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Edited and managed by students at
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420 Maynard St.
Ann Arbor, MI 48109
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This column is not about ootball


Institutional trauma

nstead this article is about the voices
that have been silenced, because
football has taken the forefront of
concerns. Even though
this institution will first
listen to #firedavebrandon
before #expelrapists, I
will not. Even though{
the Board of Regents and
University President sit in
their cushioned lives so far
removed from reality, I will
not. Even though football
wins are the dearest things TOSIC
to privileged white boys',TOSI
hearts, I will not write to
please them more. I will not
create yet another space through which they
can dominate.
Now thatI have turned away the very white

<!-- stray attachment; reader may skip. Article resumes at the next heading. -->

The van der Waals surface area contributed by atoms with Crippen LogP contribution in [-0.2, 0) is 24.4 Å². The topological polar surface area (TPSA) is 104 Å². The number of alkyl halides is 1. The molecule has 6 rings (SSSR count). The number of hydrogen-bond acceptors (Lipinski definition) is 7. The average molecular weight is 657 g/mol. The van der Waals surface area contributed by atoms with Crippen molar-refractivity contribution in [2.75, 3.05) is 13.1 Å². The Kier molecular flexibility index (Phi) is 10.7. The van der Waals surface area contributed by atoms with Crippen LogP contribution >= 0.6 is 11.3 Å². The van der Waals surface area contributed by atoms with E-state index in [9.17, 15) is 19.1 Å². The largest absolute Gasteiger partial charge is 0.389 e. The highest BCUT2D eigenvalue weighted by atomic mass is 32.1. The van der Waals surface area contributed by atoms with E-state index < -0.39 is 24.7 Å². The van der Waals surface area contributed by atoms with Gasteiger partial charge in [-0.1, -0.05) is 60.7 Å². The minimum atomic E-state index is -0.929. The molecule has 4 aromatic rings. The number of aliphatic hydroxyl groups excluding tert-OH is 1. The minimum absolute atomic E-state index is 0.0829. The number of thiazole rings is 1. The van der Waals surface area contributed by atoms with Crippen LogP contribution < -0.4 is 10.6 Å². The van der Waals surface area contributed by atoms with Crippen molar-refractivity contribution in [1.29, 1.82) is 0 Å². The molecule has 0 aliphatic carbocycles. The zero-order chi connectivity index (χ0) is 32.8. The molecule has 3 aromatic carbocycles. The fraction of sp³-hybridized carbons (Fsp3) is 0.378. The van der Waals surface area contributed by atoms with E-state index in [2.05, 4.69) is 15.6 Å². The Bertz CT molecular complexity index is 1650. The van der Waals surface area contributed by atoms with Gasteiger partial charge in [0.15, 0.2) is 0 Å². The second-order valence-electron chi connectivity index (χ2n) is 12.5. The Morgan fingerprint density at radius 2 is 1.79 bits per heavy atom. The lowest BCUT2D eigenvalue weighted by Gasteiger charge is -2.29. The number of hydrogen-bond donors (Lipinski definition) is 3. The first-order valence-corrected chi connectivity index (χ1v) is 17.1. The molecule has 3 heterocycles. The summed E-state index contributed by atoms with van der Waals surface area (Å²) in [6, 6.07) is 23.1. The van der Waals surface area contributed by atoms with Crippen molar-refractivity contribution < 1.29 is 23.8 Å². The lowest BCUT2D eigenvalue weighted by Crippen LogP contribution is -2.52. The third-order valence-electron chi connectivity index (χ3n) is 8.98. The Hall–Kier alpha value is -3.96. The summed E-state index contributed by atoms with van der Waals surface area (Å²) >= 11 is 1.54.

men that will not be the subject of my article.
Now that they have turned the page and
closed the Internet tab. Now that they have
stopped listening because this article doesn't
glorify them, let's talk for real.
The reality is that so many of us are in pain.
The silencing of our pain adds even more pain.
It is assumed that we have an entered a col-
lege utopia where race, class, gender, sexual
orientation and other identities don't matter
because everyone is simply human. But we are
not all just human. We live in a realm where
our identities shape our existence. They may
warrant oppression, but they so also give
color to our lives. They teach how us to love
and bring us closer to one another. So don't
wash away our nuances by labeling us all as
just human - a classless homogeneity. Doing
so denies the many different ways people have